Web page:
I've written a very simple program using Qt that I intend to continue working on as I continue learning C++ and Qt.

I'm mostly wondering about my general code and comment style, specifically in terms of C++, less so about the actual program (which is boring and featureless at the moment).

I've uploaded the full code to my GitHub here: https://github.com/cmkluza/task_organizer

The main file of interest is mainwindow.cpp:

#include "mainwindow.h"
#include "ui_mainwindow.h"
#include <QInputDialog>
#include <iostream>

MainWindow::MainWindow(QWidget *parent) :
    ui(new Ui::MainWindow) {

    // disable "add tasks" unless a category is selected

    // at startup, display that there's no categories
    noCatItem = std::make_unique<QTreeWidgetItem>();
    noCatItem->setIcon(0, QIcon(arrow));
    noCatItem->setText(0, "No Catagories");


MainWindow::~MainWindow() {
    delete ui;

 * @brief MainWindow::on_addCatButton_clicked Inserts a new category at the end of the current list of categories.
void MainWindow::on_addCatButton_clicked() {

    bool ok;
    auto catName = QInputDialog::getText(this, "Add Category", "Category Name:",
                                            QLineEdit::Normal, QString(), &ok);

    if (ok && !catName.isEmpty()) {
        auto *newItem = new QTreeWidgetItem();

        // if "no categories" is still there, remove it and make this the "active" category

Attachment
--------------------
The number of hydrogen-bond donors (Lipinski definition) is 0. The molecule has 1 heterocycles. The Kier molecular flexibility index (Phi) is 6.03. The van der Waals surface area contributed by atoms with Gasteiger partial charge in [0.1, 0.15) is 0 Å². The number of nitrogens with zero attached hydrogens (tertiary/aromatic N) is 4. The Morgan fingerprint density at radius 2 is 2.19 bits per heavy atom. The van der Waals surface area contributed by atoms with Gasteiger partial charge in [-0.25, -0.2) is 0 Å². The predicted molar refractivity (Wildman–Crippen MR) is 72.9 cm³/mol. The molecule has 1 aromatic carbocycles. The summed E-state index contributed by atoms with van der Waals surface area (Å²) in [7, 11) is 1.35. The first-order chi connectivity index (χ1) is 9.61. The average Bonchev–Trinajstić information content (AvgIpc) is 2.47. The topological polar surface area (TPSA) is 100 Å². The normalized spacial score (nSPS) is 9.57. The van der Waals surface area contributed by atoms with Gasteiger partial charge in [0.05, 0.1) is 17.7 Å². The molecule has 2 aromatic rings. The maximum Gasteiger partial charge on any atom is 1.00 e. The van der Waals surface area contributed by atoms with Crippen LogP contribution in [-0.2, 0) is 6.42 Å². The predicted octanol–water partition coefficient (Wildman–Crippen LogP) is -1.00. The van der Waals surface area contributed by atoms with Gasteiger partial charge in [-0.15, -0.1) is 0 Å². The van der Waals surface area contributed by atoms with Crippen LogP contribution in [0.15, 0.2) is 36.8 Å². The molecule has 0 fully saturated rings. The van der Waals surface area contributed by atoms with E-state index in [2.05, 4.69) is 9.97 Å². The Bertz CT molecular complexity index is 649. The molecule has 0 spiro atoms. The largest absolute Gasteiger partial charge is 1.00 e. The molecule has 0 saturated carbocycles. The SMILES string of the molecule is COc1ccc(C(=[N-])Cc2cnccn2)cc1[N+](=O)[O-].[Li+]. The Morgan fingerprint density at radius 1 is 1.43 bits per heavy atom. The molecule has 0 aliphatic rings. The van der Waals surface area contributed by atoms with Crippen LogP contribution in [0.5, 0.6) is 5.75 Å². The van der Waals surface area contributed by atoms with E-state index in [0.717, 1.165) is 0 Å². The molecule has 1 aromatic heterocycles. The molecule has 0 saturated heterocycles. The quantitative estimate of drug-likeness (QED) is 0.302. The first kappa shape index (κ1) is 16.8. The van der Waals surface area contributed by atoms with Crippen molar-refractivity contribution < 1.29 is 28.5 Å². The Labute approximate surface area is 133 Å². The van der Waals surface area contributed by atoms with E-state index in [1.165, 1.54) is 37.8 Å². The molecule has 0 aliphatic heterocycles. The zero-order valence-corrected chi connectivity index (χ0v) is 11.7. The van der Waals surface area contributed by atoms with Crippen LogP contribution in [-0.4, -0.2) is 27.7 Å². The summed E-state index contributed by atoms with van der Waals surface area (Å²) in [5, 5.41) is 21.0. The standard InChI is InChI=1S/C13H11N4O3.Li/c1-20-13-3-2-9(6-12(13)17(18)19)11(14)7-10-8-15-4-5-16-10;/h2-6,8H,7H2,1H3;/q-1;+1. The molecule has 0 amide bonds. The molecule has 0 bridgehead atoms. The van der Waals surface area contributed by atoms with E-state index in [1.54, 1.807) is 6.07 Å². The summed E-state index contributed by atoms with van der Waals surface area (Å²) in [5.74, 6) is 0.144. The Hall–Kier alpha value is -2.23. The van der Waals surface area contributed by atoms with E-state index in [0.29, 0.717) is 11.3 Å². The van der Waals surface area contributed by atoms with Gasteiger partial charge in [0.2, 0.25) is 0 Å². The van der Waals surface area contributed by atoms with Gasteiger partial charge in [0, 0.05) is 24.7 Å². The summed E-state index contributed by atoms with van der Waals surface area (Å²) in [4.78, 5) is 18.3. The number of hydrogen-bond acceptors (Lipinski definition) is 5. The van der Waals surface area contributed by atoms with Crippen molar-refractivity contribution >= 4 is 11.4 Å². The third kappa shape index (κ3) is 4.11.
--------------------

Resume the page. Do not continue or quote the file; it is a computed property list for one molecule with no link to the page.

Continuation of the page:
if (curIsNoCat()) {
            newItem->setIcon(0, QIcon(arrow));

        newItem->setText(0, catName);

 * @brief MainWindow::on_addTaskButton_clicked Inserts a new task at the end of the curren't category's list of tasks.
void MainWindow::on_addTaskButton_clicked() {

    // if there's no current item, do nothing
    if (!ui->catTreeWidget->currentItem()) return;

    bool ok;
    auto taskName = QInputDialog::getText(this, "Add Task", "Task Name:",
                                            QLineEdit::Normal, QString(), &ok);

    if (ok && !taskName.isEmpty()) {
        auto *cur = ui->catTreeWidget->currentItem();

        auto *newItem = new QTreeWidgetItem(cur);
        newItem->setText(0, taskName);

 * @brief MainWindow::on_nextButton_clicked Makes the next category active.
 * The "next" category is the subsequently displayed one.
void MainWindow::on_nextButton_clicked() {

    // make the now previous category "inactive"
    ui->catTreeWidget->topLevelItem(curCatIndex)->setIcon(0, QIcon());

    // get the next category index